Aug. 5, 2014 at 8:21 AM ET
Ask most any kid: Birthdays are synonymous with cupcakes. But families in Edmonds School District, a suburb of Seattle, have been told they can no longer bring birthday treats to school. Instead, parents are encouraged to distribute appropriate alternatives, like stickers and pencils.
That's right, pencils.
To be expected, some are poking fun at the cupcake ban and blaming first lady Michelle Obama’s healthy eating initiatives for messing with a harmless tradition. Yet many Edmonds parents applaud the new rule — because it's healthier for kids, and because it lets parents avoid the stress of being expected to provide dessert for the whole class.
Erin Ornes, an Edmonds parent of two boys, remembers when her oldest, now 11, was in first grade and she couldn't afford a birthday party: The classroom celebration was very important to her son.
She understands that childhood obesity is a major problem. But she worries that encouraging parents to substitute crafty birthday alternatives for cupcakes will only fuel the social media “mommy wars.”
“It’s bad enough to see who made the best cupcakes or who just stopped by the grocery store,” says Ornes. “But now to see who makes the best non-food celebration? Low-income families and single moms that really don’t have time to think or deal with this will have the hardest time.”
Edmonds is just the latest district to ban sugary sweets in an effort to fight obesity. Similar bans are in effect at some schools in Kalamazoo, Michigan; Boulder, Colorado; Louisville, Kentucky; and Minneapolis, Minnesota.
Bans on homemade treats bring peace of mind to parents of children with allergies. Melissa Dobrich, who has a daughter who is severely allergic to peanuts and will start school in several years, says she wasn’t previously aware of all the precautions a parent must take when a child is highly sensitive to an allergen. “I don’t want to spoil everyone’s fun,” says Dobrich. “I just want a safe place for my daughter to learn.”
Edmonds parent Deandra MacMillan supports the school’s cupcake ban because her 12-year-old son has a weight problem that keeps him from cardio activity. “More than once my kid has come home after eating two birthday treats a day,” says MacMillan. “It’s frustrating to try to retain some control and realize it’s a losing battle.”
According to DJ Jakala, Edmonds schools spokeswoman, who also serves on the district’s wellness committee, the cupcake decision is only part of a broader health program. Staff, parents, students, community members, and vending machine suppliers, she says, spent 18 months debating various aspects of the Agriculture Department’s standards to provide healthy food options in schools before reaching their conclusions. The federal government doesn't regulate treats from home; individual schools and school districts make their own decisions on what kind of snacks are allowed.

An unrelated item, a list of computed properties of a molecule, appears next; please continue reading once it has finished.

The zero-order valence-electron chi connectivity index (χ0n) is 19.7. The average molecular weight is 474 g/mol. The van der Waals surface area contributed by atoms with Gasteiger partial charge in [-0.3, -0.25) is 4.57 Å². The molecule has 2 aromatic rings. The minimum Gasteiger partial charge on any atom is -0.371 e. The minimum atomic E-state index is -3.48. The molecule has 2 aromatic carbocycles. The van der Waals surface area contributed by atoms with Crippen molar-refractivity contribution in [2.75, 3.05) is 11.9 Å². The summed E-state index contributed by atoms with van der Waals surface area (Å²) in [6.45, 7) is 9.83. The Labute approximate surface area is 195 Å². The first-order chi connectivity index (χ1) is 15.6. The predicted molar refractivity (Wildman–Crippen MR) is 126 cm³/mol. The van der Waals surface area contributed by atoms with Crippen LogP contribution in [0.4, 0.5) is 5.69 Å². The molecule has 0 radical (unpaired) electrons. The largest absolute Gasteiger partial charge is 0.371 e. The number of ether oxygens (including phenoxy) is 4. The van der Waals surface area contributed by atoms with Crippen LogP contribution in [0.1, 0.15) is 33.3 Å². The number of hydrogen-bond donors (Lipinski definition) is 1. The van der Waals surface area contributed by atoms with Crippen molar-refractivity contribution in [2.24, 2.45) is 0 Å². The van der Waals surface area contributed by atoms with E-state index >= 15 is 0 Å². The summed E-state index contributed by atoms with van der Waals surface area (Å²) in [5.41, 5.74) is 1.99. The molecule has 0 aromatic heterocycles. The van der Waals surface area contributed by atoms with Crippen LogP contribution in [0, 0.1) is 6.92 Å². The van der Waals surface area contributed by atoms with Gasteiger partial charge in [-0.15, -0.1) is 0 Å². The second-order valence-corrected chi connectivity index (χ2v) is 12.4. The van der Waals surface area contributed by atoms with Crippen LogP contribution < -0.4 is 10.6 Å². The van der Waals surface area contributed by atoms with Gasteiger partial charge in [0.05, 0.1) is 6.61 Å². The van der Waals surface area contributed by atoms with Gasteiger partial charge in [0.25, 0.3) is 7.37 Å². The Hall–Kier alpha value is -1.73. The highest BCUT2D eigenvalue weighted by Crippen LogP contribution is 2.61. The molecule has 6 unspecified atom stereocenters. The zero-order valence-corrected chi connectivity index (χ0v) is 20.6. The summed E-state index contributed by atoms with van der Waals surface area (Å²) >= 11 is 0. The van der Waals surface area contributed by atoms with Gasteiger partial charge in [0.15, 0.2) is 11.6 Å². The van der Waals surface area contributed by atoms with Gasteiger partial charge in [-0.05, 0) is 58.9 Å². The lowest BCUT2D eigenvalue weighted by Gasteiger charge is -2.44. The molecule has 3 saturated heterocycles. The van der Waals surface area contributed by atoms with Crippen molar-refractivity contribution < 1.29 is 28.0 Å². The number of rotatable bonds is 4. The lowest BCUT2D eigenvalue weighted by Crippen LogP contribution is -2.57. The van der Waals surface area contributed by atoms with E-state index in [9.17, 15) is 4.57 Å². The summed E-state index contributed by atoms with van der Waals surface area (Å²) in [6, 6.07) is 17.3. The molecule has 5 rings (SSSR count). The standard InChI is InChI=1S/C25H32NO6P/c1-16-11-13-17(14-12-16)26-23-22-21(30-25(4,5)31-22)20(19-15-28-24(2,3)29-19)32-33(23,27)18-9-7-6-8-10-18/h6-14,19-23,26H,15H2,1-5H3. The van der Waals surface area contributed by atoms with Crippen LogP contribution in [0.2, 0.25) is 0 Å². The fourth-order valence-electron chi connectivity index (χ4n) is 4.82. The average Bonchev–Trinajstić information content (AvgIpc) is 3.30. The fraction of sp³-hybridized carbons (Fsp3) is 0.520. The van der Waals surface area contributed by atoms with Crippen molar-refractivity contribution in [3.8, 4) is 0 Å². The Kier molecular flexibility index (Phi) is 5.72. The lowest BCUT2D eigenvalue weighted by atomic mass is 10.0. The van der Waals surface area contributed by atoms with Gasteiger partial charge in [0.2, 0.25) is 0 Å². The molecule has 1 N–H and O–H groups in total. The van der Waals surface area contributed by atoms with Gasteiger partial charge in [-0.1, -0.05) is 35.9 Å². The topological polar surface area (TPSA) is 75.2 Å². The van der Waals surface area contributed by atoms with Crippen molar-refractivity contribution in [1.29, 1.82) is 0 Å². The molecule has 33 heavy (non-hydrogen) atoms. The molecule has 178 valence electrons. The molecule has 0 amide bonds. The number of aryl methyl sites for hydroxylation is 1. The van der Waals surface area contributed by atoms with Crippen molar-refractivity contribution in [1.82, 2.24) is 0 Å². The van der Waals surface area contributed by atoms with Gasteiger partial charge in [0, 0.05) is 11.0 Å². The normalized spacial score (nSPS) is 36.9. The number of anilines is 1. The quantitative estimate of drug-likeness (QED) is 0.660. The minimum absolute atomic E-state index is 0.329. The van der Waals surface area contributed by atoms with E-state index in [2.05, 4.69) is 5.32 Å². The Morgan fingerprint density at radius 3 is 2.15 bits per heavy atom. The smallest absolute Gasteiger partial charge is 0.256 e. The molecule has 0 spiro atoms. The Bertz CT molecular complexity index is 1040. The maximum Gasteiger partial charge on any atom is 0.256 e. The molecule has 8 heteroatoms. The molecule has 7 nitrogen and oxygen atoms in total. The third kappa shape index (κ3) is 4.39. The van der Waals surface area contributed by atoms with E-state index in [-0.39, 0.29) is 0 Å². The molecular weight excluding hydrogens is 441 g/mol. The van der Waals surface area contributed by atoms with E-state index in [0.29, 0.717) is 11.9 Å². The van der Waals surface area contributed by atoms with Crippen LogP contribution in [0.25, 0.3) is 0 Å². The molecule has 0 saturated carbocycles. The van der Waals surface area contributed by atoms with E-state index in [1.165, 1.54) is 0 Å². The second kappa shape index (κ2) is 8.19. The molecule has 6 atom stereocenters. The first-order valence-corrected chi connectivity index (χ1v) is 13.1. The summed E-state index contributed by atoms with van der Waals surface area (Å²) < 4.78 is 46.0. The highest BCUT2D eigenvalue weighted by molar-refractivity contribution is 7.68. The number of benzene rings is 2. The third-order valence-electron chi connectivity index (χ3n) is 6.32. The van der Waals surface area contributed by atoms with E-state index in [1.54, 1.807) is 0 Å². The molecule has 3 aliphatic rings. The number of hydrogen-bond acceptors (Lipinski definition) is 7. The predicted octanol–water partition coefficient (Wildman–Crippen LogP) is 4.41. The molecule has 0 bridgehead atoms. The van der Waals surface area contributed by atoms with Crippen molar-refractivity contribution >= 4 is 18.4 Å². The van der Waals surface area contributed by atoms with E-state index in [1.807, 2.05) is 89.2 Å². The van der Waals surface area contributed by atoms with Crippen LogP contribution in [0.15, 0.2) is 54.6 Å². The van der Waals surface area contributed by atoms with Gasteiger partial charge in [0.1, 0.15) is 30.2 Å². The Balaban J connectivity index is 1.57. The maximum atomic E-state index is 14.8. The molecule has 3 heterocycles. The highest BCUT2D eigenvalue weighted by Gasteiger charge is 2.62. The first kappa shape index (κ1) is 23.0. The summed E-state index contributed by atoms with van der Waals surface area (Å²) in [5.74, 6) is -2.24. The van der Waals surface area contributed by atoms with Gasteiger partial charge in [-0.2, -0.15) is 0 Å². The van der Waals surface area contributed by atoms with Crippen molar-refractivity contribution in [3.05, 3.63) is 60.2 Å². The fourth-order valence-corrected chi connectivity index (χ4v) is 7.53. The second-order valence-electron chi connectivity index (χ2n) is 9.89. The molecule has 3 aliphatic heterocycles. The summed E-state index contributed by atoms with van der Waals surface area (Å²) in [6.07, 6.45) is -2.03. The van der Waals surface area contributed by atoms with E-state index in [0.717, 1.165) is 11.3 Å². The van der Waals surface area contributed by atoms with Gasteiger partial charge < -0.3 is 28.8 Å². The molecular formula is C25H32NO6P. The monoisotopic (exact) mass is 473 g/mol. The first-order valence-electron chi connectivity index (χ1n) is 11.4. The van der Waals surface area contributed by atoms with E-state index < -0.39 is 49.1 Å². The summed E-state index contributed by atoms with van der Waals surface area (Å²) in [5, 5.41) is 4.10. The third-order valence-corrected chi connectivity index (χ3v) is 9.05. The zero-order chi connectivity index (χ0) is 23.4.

The same conversation is happening across the country. Many schools are finding that nutrition goals run smack into the economics of extracurriculars. Starting this fall, in dozens of states, new federal requirements prohibit traditional brownies and cupcakes at bake sales.
In Edmonds, Jakala says, the district decided to allow only USDA-approved "smart snacks" in vending machines and at fundraising bake sales, and the school district is trying to find ways to minimize the inevitable cash shortfall for student clubs and activities.
"I am delighted that I will never have to bring another food item to school. Delighted. Really and truly,” says Diane Mooney, an Edmonds parent of three, ages 13 to 22. However, she's worried that the healthy snack policy will hurt her 17-year-old daughter’s ability to raise money for the Associated Student Body for events like prom and spirit weeks. “These kids pretty much fundraise for the entire school,” according to Mooney, and now the teens can’t sell things like muffins and hot chocolate.
While parents may scoff and kids may mourn the lack of sweet treats, experts say food at school does make a difference.
“People need to understand that the entire food environment of the school matters,” says Marlene Schwartz, director of the Rudd Center for Food Policy and Obesity at Yale University, whose children’s Connecticut school district has prohibited birthday treats to make schools healthier for a while.
“It’s not fair to say to the food service providers that they are not allowed to sell candy and soda but then say it’s perfectly fine for 30 parents to bring in cupcakes for the whole class 30 times a year.”
Rather than fight the changes at school, she says parents should back them up at home. “It’s important to be consistent about nutritional values and for everyone to give students the same message about healthy eating,” says Schwartz. “Children are being exposed to multiple sources of empty calories. It all adds up and makes a real difference.”
Jacoba Urist is a journalist in NYC, who covers health, education and gender issues. Follow her on twitter: @JacobaUrist